It is powerful to be able to create tightly controlled slices of light in your photographs. That level of control creates drama, directs the eye, and can allow you to make creative compositions that would not otherwise be possible.
Yes, there are specialty modifiers that allow you to create slices of light (i.e. the Westcott Optical Spot), but you can also create a dramatic and theatrical lighting effect using nothing more than a bare bulb and 2 V-flats. In this video, I’ll show you just how to do that for striking results!
Let’s explore some of the key concepts behind bringing this image and technique to life!
Quality of Light:
In order to create the dramatic slices of light seen in this shoot, you’ll need to select a hard light source. A hard light source can be achieved (and exaggerated) in a few ways. Keep this essential rule of lighting in mind; the smaller the light source relative to your subject, the harder the light. In other words, you can (a) select a smaller light or modifier and/or (b) move the light further away from your subject and thus make it relatively smaller.
In this shoot, I selected a bare bulb (hard, direct, small light source) and moved it many feet away from my subject. In fact, the further away from the subject I can move it in the space, the ‘better’ and harder the light for this technique!
To create the ‘slice’ effect in this image, you’ll need to block off some of the light using flags. Flags are really anything that can be placed in between the light and the subject/background for the purposes of controlling/blocking light.
In this fashion concept, I wanted the light to be blocked full length on the scene, therefore I used two V-Flats with a narrow opening between them. This narrow space is what allowed that ‘slice’ of light to appear. The wider the opening, of course, the wider the slice of light.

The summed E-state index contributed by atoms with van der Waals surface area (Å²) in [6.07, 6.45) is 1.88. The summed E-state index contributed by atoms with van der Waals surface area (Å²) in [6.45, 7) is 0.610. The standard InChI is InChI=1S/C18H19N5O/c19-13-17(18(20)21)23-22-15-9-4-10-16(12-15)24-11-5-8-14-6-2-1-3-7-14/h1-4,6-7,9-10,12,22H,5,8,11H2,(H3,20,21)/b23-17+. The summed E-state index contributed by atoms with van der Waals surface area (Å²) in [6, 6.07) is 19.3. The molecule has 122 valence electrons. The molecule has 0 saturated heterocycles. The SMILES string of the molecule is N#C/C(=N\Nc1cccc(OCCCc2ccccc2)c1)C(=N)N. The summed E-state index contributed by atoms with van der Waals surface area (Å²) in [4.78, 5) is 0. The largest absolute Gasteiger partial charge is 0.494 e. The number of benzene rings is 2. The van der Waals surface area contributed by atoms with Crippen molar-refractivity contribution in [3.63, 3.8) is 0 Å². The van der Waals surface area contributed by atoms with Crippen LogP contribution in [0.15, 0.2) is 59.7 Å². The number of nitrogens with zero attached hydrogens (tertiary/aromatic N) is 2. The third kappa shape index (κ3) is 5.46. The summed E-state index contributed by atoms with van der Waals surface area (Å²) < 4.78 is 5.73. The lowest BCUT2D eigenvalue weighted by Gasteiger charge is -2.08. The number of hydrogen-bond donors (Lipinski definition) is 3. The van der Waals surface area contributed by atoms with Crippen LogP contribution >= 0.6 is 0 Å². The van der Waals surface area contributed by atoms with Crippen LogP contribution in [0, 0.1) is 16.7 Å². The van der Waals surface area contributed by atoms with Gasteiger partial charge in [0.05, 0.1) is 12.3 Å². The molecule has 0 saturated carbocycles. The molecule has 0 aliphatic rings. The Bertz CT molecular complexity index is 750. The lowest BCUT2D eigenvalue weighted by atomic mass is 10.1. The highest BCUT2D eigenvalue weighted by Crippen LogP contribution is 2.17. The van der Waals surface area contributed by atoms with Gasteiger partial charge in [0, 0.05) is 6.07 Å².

The angle of Light:
As I began to play around with light and shadow in this concept, I realized that I wanted to purposefully cast the subject’s shadow on the background. This isn’t a necessary part of the concept, but I liked this approach because it was a twist on how I had utilized the slice of light in the past.
By using the subject’s shadow on the background, It helped to reinforce her shape and create interesting elements within the slice of light itself (rather than just being a blank highlight on the background). When the light was placed at a ‘normal’ angle (aka slightly higher than the subject and pointed down), it created a smaller and more compressed shadow behind the subject. Her shape was not as elongated or pleasing.
For that reason, I decided to break a key rule of lighting! I flipped the light upside down, with the light near the floor, and lit her from below! The result is that her shadow became very tall, exaggerated, and a compelling element of interest in the shot. In most images, I kept her face in profile or with her chin slightly downward to help avoid ‘monster’ light on her face (weird up-shadows from the nose).
You can use a slice of light against any tone of the background, but in this image, I wanted to actually see the slice cut through the scene. For this reason, it was necessary to select a background with a lighter tone. I chose the Savage Universal Super White, and as a result, with a high contrast black and white conversion I could make the highlight on the background appear almost pure white!
I grabbed the Canon R5 and the Canon RF 24-105mm to create these shots. While most of my compositions were full length, I also cropped in (105mm) for a tighter headshot that created striking sculpted light on my subject for a beauty shot. In other words, this lighting technique can be versatile!
Canon RF 24-105mm 4.0
Savage Universal Super White
V-Flat World V-Flat
Avenger D600 Arm
Thanks for a thorough description of this interesting technique.